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NDP

Stanley Howard Knowles (N.D.P. House Leader; Whip of the N.D.P.)

New Democratic Party

Mr. Knowles:

Thank you, Mr. Speaker, for reminding me of the rules. I am very familiar with them. I had something to do with the drafting of the rule to which you are referring.

I submit that the minister has made a lengthy, argumentive statement, and that the government itself has delayed this announcement until what could be the last day of the session before we recess. The minister promised this statement on the second reading of the Canada Assistance Plan, and promised it on several other occasions. There will be no other opportunity, unless the session continues, to speak on this matter. I think it is appropriate that one spokesman from each party should be allowed to comment on this statement.

However, I have almost completed what I wanted to say. Today even the pension of $100 for which we have asked is not enough.

Topic:   OLD AGE SECURITY
Subtopic:   ANNOUNCEMENT OF GUARANTEED MINIMUM MONTHLY INCOME
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?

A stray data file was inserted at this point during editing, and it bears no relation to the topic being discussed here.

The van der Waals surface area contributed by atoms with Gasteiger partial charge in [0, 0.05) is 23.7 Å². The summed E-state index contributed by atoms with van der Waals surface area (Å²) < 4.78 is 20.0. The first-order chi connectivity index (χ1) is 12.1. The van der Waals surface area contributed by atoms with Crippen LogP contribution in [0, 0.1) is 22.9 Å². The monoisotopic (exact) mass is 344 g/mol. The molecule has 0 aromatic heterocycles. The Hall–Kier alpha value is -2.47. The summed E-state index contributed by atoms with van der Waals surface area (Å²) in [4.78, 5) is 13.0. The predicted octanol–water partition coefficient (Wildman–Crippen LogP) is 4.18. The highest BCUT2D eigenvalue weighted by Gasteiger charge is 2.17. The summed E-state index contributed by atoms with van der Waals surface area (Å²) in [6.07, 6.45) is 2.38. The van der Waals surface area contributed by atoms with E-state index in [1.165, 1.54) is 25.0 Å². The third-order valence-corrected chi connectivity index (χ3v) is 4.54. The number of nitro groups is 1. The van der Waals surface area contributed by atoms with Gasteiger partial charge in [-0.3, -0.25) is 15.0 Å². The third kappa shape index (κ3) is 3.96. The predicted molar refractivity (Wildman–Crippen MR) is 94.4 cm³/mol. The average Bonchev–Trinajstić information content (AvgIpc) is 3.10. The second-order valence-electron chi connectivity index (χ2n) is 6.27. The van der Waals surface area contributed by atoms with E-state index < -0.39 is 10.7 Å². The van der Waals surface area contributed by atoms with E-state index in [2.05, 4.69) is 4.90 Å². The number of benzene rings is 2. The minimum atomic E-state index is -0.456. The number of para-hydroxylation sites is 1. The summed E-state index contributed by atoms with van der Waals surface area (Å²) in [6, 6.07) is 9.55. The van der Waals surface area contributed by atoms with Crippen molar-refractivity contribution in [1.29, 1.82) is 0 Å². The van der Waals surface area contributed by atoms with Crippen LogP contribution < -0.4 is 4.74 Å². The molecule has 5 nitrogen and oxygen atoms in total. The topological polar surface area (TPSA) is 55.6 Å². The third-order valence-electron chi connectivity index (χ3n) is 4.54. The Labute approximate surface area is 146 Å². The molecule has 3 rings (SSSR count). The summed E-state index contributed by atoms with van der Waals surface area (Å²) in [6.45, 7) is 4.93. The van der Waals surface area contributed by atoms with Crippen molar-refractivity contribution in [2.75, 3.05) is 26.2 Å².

Some hon. Members:

Oh, oh.

Topic:   OLD AGE SECURITY
Subtopic:   ANNOUNCEMENT OF GUARANTEED MINIMUM MONTHLY INCOME
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NDP

Stanley Howard Knowles (N.D.P. House Leader; Whip of the N.D.P.)

New Democratic Party

Mr. Knowles:

My hon. friends can laugh, just as they did when a pension of $50 was suggested some years ago.

Topic:   OLD AGE SECURITY
Subtopic:   ANNOUNCEMENT OF GUARANTEED MINIMUM MONTHLY INCOME
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LIB

Lucien Lamoureux (Speaker of the House of Commons)

Liberal

Mr. Speaker:

Order, please. As the hon. member for Winnipeg North Centre has pointed out, he is familiar with the rule to which I have referred because he has had something to do with having it drafted. However, the rule does not provide for an exception, even in the case of a debate such as this. I should like him to keep that in mind and perhaps bring his remarks to a conclusion soon.

Topic:   OLD AGE SECURITY
Subtopic:   ANNOUNCEMENT OF GUARANTEED MINIMUM MONTHLY INCOME
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July 14, 1966